Navigating a new laboratory landscape

Adapting to change—a future-focused approach

As healthcare systems adjust to unprecedented circumstances, prioritizing flexibility could ensure long-term sustainability for laboratories.


Today’s laboratories today face rising and unpredictable demand, shrinking resources and concerns around cost. While these challenges are not new, efforts to address them have been accelerated by the ongoing global pandemic. Making the right investments in infrastructure and new technologies can help labs manage the additional workload and answer the underlying challenges of healthcare beyond COVID-19.


Past the point of no return


Diagnostic testing has skyrocketed since the start of the pandemic. However, viewing the need for increased capacity as temporary could be a costly mistake. In reality, the volume and variety of testing is likely to remain high as governments, communities and individuals recognize the importance of diagnostics. 

Moreover, routine testing is expected to rise as social restrictions are relaxed and COVID-19 testing subsides. A recent study around the short-term impact of the pandemic found that routine follow-up of patients with communicable and non-communicable diseases decreased significantly during lockdown periods1. This widespread postponement of necessary testing creates higher demand further down the road.


Uncovering underlying challenges


The laboratory ecosystem is complex. Changes to one aspect often have a knock-on effect in other areas—as has been the case with increasing capacity. To cope with a sudden spike in demand, many labs have adopted a 24-hour working model and begun running tests on systems from outside organizations. 

At one lab, leveraging infrastructure from the National AIDS Control Organisation (NACO) and the National Tuberculosis Elimination Programme (NTEP) had the potential to double capacity.2 However, with an industry-wide shortage of trained personnel, such a rapid expansion could lead to technicians’ workloads becoming unsustainable—compromising the quality of results. 

Balancing limited staff resources is not the only challenge associated with growing capacity. A number of logistic hurdles can lead to inefficiencies. This includes procurement of corresponding commodities for testing and scaling-up sample collection and transportation efforts. Clearly, a long-term solution is needed.

Woman in laboratory

Answers for sustainability


To meet growing demands and remain profitable, lab leaders are turning to automation, consolidation, integration and standardization for answers. Today’s industry-leading platforms allow labs to run a wide variety of tests in a single workflow, across a range of throughputs and with virtually no manual touchpoints. The result—faster turnaround, minimal handling errors, simplified training, and increased efficiency and output.

Performance can be further enhanced by improving capabilities around data analytics. Integrating technologies that help labs to better understand their instrument performance and trend data reveals new opportunities to optimize operations.


Focus on flexibility


The role of the lab is changing. As global health systems transform, a greater emphasis on pandemic preparedness demands more agility from labs. Historically, lab management has focused on improving and sustaining the quality of results for improved clinical outcomes.3 With unpredictability at an all-time high, diagnostic flexibility is now a top priority.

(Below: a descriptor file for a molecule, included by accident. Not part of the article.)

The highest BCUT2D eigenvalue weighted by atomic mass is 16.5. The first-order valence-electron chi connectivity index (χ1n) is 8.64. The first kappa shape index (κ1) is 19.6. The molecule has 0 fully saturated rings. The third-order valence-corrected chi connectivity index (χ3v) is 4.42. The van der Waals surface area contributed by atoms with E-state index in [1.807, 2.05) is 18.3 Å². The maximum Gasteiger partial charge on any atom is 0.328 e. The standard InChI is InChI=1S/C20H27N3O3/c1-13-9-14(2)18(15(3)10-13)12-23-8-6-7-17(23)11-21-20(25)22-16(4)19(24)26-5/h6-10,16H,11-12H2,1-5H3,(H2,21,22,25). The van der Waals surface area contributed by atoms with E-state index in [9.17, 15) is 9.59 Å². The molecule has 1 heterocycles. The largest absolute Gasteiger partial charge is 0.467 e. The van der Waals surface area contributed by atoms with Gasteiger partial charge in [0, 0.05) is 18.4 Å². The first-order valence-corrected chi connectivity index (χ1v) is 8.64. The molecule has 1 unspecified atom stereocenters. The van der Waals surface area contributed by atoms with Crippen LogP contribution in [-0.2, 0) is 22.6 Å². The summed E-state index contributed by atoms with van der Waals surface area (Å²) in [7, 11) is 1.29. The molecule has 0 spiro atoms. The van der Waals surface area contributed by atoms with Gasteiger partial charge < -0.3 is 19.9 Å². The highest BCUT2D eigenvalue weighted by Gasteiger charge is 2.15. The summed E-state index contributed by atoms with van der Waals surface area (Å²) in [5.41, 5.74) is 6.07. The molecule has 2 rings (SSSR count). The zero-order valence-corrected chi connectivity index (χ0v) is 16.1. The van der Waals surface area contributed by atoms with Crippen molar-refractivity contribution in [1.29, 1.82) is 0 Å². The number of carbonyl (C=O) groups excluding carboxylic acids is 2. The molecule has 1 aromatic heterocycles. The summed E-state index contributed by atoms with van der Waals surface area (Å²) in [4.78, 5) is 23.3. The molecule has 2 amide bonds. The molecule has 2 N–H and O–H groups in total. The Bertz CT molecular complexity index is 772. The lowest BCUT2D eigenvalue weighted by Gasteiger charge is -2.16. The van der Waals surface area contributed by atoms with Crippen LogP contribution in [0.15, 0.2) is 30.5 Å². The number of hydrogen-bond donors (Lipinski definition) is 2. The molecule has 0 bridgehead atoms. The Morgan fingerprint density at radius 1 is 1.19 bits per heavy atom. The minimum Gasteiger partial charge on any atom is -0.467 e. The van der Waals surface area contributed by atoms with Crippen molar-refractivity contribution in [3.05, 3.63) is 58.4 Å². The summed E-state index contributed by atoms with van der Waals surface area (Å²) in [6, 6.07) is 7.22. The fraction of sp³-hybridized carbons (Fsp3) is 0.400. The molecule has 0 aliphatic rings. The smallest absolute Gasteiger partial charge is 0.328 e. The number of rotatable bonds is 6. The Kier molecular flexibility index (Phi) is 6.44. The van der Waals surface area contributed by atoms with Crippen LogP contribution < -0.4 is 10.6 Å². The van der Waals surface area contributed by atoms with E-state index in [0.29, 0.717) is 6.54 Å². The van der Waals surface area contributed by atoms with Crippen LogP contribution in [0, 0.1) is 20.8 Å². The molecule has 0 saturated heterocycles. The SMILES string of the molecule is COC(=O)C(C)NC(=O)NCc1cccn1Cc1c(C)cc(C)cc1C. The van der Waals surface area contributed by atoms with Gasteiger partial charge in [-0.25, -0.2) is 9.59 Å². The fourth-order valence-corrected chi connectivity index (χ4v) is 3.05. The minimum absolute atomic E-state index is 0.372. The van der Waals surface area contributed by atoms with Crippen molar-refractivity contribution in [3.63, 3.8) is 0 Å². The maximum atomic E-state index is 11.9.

High throughput alone will not be sufficient going forward. Labs need to elevate the value they provide in order to stay ahead. The ability to incorporate lab developed tests (LDTs) at high volume, increase capacity on short notice, and run a wide variety of assays with minimal technician interaction will allow labs to react accordingly as demands change. Investing in flexibility can help ensure sustainability.   

Woman in laboratory

Putting people first


“The clinical laboratory community has faced unprecedented challenges in responding to the coronavirus disease 2019 (COVID-19) pandemic. Long-held assumptions about laboratory management have been reconsidered in light of these new circumstances.” 4


People are a labs most precious resource. Having witnessed the impact of a public health emergency on frontline healthcare workers first-hand, lab management will need new ways to protect their staff. 

Efficiency gains are key to improving quality of work-life. Integrating workflow management solutions, for example, enables labs to optimize staff allocation and maintain output without overwhelming workers. The risk of repetitive motion injuries and exposure to dangerous chemicals can be mitigated by high levels of automation. And, with less hands-on time, skilled technicians are free to focus on more value-adding work. This value-focused approach can be enhanced by simplifying daily tasks and training requirements through standardized workflows. 


From insights to actions


Many of the challenges labs face—industry consolidation, scarce resources, and increasing test volumes—have been exacerbated by the COVID-19 pandemic. These concerns can no longer be ignored. While change is a challenge in itself, changes that make labs more flexible are necessary for long-term success.

Roche's proven molecular concept brings together testing in a way that enables laboratories to elevate organizational value. Now, a compact new addition to the portfolio makes automation, consolidation, integration and standardization more accessible than ever before.